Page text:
27 For the heart of this people has become fat and their ears are slow in hearing and their eyes are shut; for fear that they might see with their eyes and give hearing with their ears and become wise in their hearts and be turned again to me, so that I might make them well.
28 Be certain, then, that the salvation of God is sent to the Gentiles, and they will give hearing.
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30 And for the space of two years, Paul was living in the house of which he had the use, and had talk with all those who went in to see him,
31 Preaching the kingdom of God and teaching about the Lord Jesus Christ without fear, and no orders were given that he was not to do so.

Acts 28 Commentary

Chapter 28

Paul kindly received at Melita. (1-10) He arrives at Rome. (11-16) His conference with the Jews. (17-22) Paul preaches to the Jews, and abides at Rome a prisoner. (23-31)

Verses 1-10 God can make strangers to be friends; friends in distress. Those who are despised for homely manners, are often more friendly than the more polished; and the conduct of heathens, or persons called barbarians, condemns many in civilized nations, professing to be Christians. The people thought that Paul was a murderer, and that the viper was sent by Divine justice, to be the avenger of blood. They knew that there is a God who governs the world, so that things do not come to pass by chance, no, not the smallest event, but all by Divine direction; and that evil pursues sinners; that there are good works which God will reward, and wicked works which he will punish. Also, that murder is a dreadful crime, one which shall not long go unpunished. But they thought all wicked people were punished in this life. Though some are made examples in this world, to prove that there is a God and a Providence, yet many are left unpunished, to prove that there is a judgment to come. They also thought all who were remarkably afflicted in this life were wicked people. Divine revelation sets this matter in a true light. Good men often are greatly afflicted in this life, for the trial and increase of their faith and patience. Observe Paul's deliverance from the danger. And thus in the strength of the grace of Christ, believers shake off the temptations of Satan, with holy resolution. When we despise the censures and reproaches of men, and look upon them with holy contempt, having the testimony of our consciences for us, then, like Paul, we shake off the viper into the fire. It does us no harm, except we are kept by it from our duty. God hereby made Paul remarkable among these people, and so made way for the receiving of the gospel. The Lord raises up friends for his people in every place whither he leads them, and makes them blessings to those in affliction.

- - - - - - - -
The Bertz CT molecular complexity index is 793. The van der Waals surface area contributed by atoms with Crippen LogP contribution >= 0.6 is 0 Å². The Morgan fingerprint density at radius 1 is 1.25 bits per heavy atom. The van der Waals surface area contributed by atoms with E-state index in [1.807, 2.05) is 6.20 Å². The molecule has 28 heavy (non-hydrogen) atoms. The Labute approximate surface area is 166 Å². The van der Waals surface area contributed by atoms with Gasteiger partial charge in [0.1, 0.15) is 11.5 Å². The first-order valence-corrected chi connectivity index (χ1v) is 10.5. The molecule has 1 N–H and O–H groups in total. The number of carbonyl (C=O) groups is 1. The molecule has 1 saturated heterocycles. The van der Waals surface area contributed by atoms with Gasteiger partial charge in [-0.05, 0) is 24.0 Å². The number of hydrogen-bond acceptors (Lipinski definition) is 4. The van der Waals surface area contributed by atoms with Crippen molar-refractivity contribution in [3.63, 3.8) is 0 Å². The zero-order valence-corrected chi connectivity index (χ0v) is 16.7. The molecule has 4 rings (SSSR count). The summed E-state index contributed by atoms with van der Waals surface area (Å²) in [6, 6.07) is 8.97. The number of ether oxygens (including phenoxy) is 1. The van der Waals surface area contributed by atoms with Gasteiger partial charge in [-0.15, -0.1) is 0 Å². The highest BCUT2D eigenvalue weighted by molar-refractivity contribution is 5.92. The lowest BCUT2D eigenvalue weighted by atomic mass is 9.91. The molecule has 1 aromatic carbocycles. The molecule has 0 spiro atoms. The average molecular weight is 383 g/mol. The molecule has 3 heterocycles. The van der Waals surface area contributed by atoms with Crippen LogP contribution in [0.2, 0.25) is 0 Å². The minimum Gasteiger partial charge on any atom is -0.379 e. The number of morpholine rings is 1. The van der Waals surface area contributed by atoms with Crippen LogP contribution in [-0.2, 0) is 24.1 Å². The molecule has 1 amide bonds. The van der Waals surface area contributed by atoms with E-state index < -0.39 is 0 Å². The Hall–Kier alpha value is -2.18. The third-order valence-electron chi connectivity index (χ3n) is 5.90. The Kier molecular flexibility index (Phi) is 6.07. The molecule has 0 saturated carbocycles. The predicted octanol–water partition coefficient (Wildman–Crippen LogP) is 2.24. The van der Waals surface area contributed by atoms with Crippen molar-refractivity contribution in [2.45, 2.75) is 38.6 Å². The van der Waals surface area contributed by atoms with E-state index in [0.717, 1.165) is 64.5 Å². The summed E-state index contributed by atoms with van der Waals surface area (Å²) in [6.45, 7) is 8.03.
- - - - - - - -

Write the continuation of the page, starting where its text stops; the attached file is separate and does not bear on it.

Verses 11-16 The common events of travelling are seldom worthy of being told; but the comfort of communion with the saints, and kindness shown by friends, deserve particular mention. The Christians at Rome were so far from being ashamed of Paul, or afraid of owning him, because he was a prisoner, that they were the more careful to show him respect. He had great comfort in this. And if our friends are kind to us, God puts it into their hearts, and we must give him the glory. When we see those even in strange places, who bear Christ's name, fear God, and serve him, we should lift up our hearts to heaven in thanksgiving. How many great men have made their entry into Rome, crowned and in triumph, who really were plagues to the world! But here a good man makes his entry into Rome, chained as a poor captive, who was a greater blessing to the world than any other merely a man. Is not this enough to put us for ever out of conceit with worldly favour? This may encourage God's prisoners, that he can give them favour in the eyes of those that carry them captives. When God does not soon deliver his people out of bondage, yet makes it easy to them, or them easy under it, they have reason to be thankful.